The rejection was due to the fact that the demand had insufficient details regarding the methodology, to the fact that it is unlikely that cell differentiation occurs during an incubation period so short (from 40 minutes to 2 hours) and that the appearance of the nerve cells in the cultivation might be the result of cytotoxic changes.
Substantially there is no official patent on the Stamina method, contrary to the claims of Vannoni, but only a formal application to the patent office of the U.S., however, refused.
In February 2014 Vannoni is accused of attempted fraud to the Piedmont Region, for requesting a loan of Euros 500,000 to a laboratory on stem cells that never opened, while in April he and other 20 persons are accused of criminal conspiracy, fraud and trade and administration of hazardous medicines. Vannoni is also personally investigated for abusive exercise of the medical profession, defamation and substitution of person.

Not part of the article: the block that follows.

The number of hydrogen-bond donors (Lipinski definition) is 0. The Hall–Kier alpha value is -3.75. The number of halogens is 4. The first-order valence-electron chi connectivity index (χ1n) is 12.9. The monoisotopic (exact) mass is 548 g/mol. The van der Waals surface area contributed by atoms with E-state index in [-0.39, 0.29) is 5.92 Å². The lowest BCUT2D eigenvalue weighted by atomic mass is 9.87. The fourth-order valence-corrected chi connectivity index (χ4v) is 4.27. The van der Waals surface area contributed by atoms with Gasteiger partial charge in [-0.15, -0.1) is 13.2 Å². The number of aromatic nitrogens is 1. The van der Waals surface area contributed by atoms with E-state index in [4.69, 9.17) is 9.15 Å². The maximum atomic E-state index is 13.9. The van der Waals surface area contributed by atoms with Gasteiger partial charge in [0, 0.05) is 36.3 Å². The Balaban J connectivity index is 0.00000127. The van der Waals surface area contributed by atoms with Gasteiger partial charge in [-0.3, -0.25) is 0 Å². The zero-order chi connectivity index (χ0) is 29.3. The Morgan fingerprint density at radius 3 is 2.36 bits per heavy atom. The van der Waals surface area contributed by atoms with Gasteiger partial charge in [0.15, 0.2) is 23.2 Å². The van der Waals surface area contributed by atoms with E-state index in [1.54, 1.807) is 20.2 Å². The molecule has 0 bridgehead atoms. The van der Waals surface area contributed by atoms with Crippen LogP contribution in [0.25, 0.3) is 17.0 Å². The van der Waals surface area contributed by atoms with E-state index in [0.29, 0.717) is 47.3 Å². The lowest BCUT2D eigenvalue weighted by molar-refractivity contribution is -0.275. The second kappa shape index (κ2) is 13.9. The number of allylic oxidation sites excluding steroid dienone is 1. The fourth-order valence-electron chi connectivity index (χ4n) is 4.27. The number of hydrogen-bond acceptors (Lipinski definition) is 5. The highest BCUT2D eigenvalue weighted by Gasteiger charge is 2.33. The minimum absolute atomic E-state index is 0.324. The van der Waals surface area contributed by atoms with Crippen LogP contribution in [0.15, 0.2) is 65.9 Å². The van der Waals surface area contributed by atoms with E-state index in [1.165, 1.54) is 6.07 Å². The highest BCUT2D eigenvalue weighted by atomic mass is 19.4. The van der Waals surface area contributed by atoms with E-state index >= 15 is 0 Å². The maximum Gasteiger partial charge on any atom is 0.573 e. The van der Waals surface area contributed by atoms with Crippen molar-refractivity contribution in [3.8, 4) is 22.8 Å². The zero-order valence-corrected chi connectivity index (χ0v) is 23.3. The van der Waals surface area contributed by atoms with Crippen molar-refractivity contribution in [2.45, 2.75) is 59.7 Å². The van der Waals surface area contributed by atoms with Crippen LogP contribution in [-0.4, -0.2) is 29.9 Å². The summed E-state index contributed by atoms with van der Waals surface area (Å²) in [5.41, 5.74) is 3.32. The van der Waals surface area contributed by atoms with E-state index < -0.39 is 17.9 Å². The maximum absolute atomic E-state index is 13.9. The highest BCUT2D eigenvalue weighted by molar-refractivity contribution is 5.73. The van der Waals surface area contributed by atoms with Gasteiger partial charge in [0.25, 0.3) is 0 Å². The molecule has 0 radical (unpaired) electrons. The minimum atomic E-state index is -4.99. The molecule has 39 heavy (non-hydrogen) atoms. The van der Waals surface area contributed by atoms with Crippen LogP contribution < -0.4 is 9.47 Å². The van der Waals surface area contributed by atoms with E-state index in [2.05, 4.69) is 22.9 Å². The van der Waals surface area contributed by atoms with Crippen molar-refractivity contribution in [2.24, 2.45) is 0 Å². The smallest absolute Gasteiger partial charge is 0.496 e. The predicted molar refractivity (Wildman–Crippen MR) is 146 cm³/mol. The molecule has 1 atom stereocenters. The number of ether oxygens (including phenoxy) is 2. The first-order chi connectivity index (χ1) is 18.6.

In August 2014 a court in Turin demanded that not only should Stamina stop but their equipment was also confiscated. This was supported by Professor Elena Cattaneo who was not only an expert in stem cell technology but also a senator. The senate used their powers to demand evidence that others had been denied. The eventual enquiry demanded a number of points including that courts should always have scientific representatives in cases of this sort.
Other disputed facts
Vannoni has repeatedly stated that the medical care provided by his method is "no charge", and that the money he received, would be "donations". Several ex-patients, or relatives of former patients, have argued that there is a definite price list.